JERSEY CITY, N.J., Nov. 18 /PRNewswire/ -- Liberty Science Center today
unveiled E-Quest: Exploring Earth's Energy, a large-scale interactive
experience that takes an unprecedented journey through the five major sources
of Earth's energy. Designed by internationally noted museum and exhibit
designer Ralph Appelbaum, E-Quest continues LSC's commitment to interactive
learning through dynamic, state-of-the-art exhibits. E-Quest is LSC's largest
new exhibit since its 1993 launch.
E-Quest has been made possible by a $1 million grant from Exxon
Corporation (NYSE: XON). This grant brings the corporation's total support of
Liberty Science Center to more than $3 million since its opening.
The highly innovative nature of the exhibition is seen in such interactive
-- A ten-foot-high geyser. Guests will control valves to create either a
geyser or a bubbling hot spring by controlling the flow of water in an
underground reservoir. The height of the geyser is achieved by the sudden
introduction of air.
-- Magma chamber. A six-foot-tall tank of moving, viscous fluid
illustrates the natural movement of heat from underneath the Earth's crust to
the surface through volcanoes. This large-scale display of natural forces at
work is lit to suggest the high temperatures at which rock liquefies.
-- Plasma chamber. Created by a 16-year-old New Jersey high school
student, the plasma chamber demonstrates how plasma (ionized air) is shaped as
it flows through a vacuum. Activating magnetic field coils will stabilize the
plasma and make it last longer.
"As a technology-based energy company, Exxon has a special interest in
science education," said Tony Atkiss, vice president of public affairs for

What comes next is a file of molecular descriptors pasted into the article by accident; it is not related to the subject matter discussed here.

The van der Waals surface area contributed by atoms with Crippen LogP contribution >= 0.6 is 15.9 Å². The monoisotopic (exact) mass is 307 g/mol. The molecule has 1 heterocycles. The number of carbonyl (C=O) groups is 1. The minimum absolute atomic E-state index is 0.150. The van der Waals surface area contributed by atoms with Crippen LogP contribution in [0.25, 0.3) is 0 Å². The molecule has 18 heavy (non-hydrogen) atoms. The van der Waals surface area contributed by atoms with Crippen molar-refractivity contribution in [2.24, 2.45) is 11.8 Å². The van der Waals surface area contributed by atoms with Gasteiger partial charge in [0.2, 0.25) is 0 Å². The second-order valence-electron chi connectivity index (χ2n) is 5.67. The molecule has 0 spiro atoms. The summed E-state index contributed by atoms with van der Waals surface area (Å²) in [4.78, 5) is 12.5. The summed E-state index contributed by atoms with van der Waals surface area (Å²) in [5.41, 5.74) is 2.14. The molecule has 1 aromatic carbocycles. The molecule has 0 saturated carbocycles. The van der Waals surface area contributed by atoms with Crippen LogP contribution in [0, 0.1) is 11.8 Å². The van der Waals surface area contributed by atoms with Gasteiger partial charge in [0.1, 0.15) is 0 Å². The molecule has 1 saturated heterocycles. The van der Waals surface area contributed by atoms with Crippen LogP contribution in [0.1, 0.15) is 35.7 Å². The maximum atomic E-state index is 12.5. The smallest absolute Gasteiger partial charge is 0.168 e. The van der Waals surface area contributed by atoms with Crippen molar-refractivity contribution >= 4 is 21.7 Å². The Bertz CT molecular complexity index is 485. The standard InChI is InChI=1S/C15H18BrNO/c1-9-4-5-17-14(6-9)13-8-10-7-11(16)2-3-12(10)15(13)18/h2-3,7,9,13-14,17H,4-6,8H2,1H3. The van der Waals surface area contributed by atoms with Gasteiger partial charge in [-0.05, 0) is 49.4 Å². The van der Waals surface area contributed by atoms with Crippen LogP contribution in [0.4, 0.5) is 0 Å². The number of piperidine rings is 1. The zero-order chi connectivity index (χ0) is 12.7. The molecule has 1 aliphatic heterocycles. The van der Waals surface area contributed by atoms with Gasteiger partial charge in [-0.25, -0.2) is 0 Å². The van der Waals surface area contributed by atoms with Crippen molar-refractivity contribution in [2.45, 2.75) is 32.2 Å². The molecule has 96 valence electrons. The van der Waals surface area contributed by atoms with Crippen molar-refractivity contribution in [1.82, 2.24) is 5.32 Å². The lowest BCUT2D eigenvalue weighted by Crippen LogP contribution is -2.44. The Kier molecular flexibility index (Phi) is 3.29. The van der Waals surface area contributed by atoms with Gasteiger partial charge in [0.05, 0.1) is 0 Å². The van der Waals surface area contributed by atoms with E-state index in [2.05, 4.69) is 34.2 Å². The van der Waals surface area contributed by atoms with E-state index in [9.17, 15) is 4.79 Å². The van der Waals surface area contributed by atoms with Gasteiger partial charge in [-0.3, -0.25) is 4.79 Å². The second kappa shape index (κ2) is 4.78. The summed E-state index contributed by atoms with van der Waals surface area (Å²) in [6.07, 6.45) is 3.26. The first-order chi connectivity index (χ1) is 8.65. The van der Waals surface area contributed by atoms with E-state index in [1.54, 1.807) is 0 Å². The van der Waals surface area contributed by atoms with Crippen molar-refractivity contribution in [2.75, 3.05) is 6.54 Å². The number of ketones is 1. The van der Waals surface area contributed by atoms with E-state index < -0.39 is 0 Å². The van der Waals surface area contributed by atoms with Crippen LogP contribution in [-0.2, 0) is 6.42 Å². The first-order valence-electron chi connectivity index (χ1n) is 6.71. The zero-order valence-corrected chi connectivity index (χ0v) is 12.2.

Exxon Corporation, located in Irving, Texas. "Exxon is especially pleased to
be a major supporter of Liberty Science Center. Our grant not only reflects
our commitment to and stake in New Jersey, it also underscores our continuing
long-term efforts to ensure that American children receive a strong and
competitive education in science, math and engineering."
"A science center must keep pace with discoveries in science and
technology," said LSC President and CEO, Dr. Emlyn Koster. "E-Quest will add
a major dimension to our guest experience on the Environment Floor. It will
also position this science center as an innovator in closing the gap between
science and society."
Ralph Appelbaum Associates have designed E-Quest as a series of five
energy stations, each representing a different source of energy. Departing
from the traditional exhibit style, E-Quest allows the visitor to join the
exploration for energy, experimenting as geologists, oceanographers, chemical
and nuclear engineers, etc., as they search the Earth for its energy
resources. The designers have used structural elements, such as steel pipes
and Plexiglas plates, to create the visual sense of being in laboratory
E-Quest's five energy stations are:
-- Surface (wind, solar, hydro)
-- Bio-Stored (oil, coal, natural gas, bio-mass)
-- Nuclear (fission, fusion)
-- Ocean (waves, tidal, ocean-thermal)
-- Geo-Thermal (hydro-thermal, hot dry rock, magma)
Guests will have direct hands-on experiences at each of the stations,
which demonstrate the extraordinary ways humans have explored for and
harnessed Earth's energy sources as civilizations have developed. E-Quest is
a major advancement in exhibition concept and design expanding the boundaries
of Liberty Science Center's commitment to be a lifelong public resource for
interactive exploration of science and technology.
"Ralph Appelbaum's design is a visually arresting and unprecedented merger
of science and art. He has grasped the essence of LSC and the complex nature
of E-Quest and merged them into an artistic and scientific whole," continues
Ralph Appelbaum's credits include the acclaimed United States Holocaust
Memorial Museum in Washington, D.C. and the recent renovations to the dinosaur
halls in the American Museum of Natural History in New York.
Exxon, with more than 4,000 employees in New Jersey, has a long history of
philanthropy in the tri-state region. Since 1990, for example, Exxon and the
Exxon Education Foundation have given more than $12 million in New Jersey.
Liberty Science Center, located in Liberty State Park, Jersey City, N.J.,
is a major public institution devoted to informal science and technology
education. The Center is home to more than 250 hands-on exhibits on
Invention, Health and Environment floor themes, numerous science-related
activities and demonstrations, and the domed Kodak IMAX theater, the nation's
largest. Four million guests have come to LSC, making it one of the region's
most-visited family attractions.
SOURCE Liberty Science Center